Wet/dry filters are very good at breaking down ammonia into nitrate. They provide an aerobic environment for bacteria to break down waste so they do not deplete oxygen from your aquarium. Unfortunately, aquarium wet/dry filters [http://www.marinedepot.com/wet_dry_filters__index-ap.html] are almost too efficient for a reef tank and may cause nitrate levels to build up too fast. That's why many hobbyists prefer using live rock in the reef aquarium environment as their primary biological filtration.



2018-05-10

Accessories Needed to Enrich Your AQUARIUM, Filters, and ANGELFISH

Sponges, plastic balls, ceramic tubes and grav...
Sponges, plastic balls, ceramic tubes and gravel
are all suitable for aquarium filtration
(Photo credit: Wikipedia)
Accessories Needed to Enrich Your Aquarium.  There are many items on the market to make the maintenance of your aquarium easier!  Some of these include:

* Timers:  Timers aid you in supplying a consistent amount of daily light to your aquarium that is not possible when using a manual system of turning your lights on and off.

* Automatic Feeders:  These are great if you travel; however, they should not be used for daily feeding as you need to spend a little time each day to check on the fish and make sure the aquarium is set up and running properly.

*Ozone Treatments:  Ozone kills bacteria and speeds the breakdown of nitrates and it is a priceless aid for fish breeding. In soft water, the pH can be affected to the point that it can endanger the fish.

*Ultraviolet Radiators or Sterilizers:  These are also reliable in killing bacteria and other water germs without reaching the established bottom bacteria that is necessary for a biological filter system. If your fish suddenly begin shooting and reeling through the water, they may be suffering from nitrite poisoning, a very bad side effect of UV radiators.  If this occurs, the fish must immediately be placed in non-toxic aged aquarium water!

*Carbon Dioxide:   Essential to plant growth in aquariums.  It can be dissolved in the water by carbonation and plants will stagnate without carbon dioxide. Pouring carbonated water into your aquarium is one of the simplest ways of providing carbon dioxide to your plants. However, carbonated water contains salt, either added for flavor or it is naturally present. This is dangerous for your fish.

*Water Softeners:  These may be necessary for most of your decorative tropical fish come from mineral poor waters or soft waters. Most fish can easily survive in hard water, but if you want to breed or raise tropical fish, soft water is a necessity.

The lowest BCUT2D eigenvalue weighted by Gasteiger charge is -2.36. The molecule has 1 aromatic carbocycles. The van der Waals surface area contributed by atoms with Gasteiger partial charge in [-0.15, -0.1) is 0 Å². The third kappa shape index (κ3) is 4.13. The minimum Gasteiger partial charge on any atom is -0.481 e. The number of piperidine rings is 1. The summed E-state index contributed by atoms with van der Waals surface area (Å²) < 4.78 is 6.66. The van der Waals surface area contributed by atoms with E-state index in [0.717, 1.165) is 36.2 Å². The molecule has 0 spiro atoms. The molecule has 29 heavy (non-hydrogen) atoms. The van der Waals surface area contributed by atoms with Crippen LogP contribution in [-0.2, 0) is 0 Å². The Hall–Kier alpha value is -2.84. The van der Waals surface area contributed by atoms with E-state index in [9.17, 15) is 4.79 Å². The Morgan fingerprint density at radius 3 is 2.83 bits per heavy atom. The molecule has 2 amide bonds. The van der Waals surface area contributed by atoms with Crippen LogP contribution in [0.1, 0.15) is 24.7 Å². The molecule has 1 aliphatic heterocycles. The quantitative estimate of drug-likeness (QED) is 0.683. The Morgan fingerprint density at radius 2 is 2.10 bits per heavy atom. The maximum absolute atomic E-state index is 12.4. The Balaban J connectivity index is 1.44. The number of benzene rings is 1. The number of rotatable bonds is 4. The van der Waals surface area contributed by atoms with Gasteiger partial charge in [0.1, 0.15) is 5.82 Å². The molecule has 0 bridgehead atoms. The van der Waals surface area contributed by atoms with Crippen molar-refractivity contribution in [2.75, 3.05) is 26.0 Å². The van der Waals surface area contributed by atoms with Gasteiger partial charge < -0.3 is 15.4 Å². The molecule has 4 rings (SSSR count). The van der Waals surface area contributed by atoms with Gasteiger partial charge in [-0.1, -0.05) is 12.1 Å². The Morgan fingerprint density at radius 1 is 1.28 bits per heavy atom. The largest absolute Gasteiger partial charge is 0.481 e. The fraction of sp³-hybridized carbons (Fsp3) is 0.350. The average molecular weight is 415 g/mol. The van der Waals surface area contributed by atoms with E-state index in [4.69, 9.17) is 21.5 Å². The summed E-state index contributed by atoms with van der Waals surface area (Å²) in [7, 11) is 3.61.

There are many other useful accessories for your aquarium from automatic water changes to adhesive films that show a plant design to magnets for cleaning the front glass.  Check with your pet store to see what is available in your area.

Aquarium Filters

Filters remove small particles and debris from the water.  While these small particles are not dangerous to the fish, they do hinder plant growth by filtering the light they need to grow.  In addition, they aid in gas exchange (oxygen and carbon dioxide) and prevent warm patches in the aquarium by circulating the water.

One type of filter for aquariums is a biological filter which includes material such as coarse gravel, basalt splinter, ceramic tubes, and lavalit.  After a few weeks, the materials become covered with bacteria.  However, the bacteria perform an important job in an aquarium in that it decomposes any deposited organic substances (from old fish food, and fish excrement).

What is being described here is bio-mineralization.  The tank byproducts are oxygen, nitrates, sulfates, and phosphates which are absorbed by the plants as nutrients.

Certain things must be taken into consideration before selecting a biological filter:

* The ratio of plants to fish to bacteria will never be balanced.

* The best filter can't replace the need for an occasional partial water change.

* The bacteria need oxygen and this is usually acquired by the water that is pouring through the filter. If the filter is turned off for several hours the bacteria will suffocate and die.

* A biological filter should never be turned off for more than 1-2 hours at most.

* In the beginning, you must be careful of the number of fish you stock and the amount of food that is given at feeding time as bacteria are too few to be able to effectively convert the organic waste.

Even with a bacteriological filter, the filter mass needs to be cleaned occasionally. During this cleaning, only the debris is removed by rinsing with cool-to-lukewarm water.  Excessive cleaning will destroy the valuable bacteria, leaving a small amount of the strata uncleaned in the filter will assure that the bacterial cultures will regenerate themselves.

Angelfish

Freshwater angelfish
Freshwater angelfish - (Photo credit: Wikipedia)
Angelfish are large and very decorative cichlids which are found in the majority of community aquariums.  The wide variety of shapes, colors, and sizes make them a beautiful and entertaining addition to our aquariums. The Angelfish is a very undemanding decorative fish that are majestically calm and long-finned.

Angelfish do not eat plants and are available in several varieties:

* Veil fins

* Albino

* Marbles

* Silver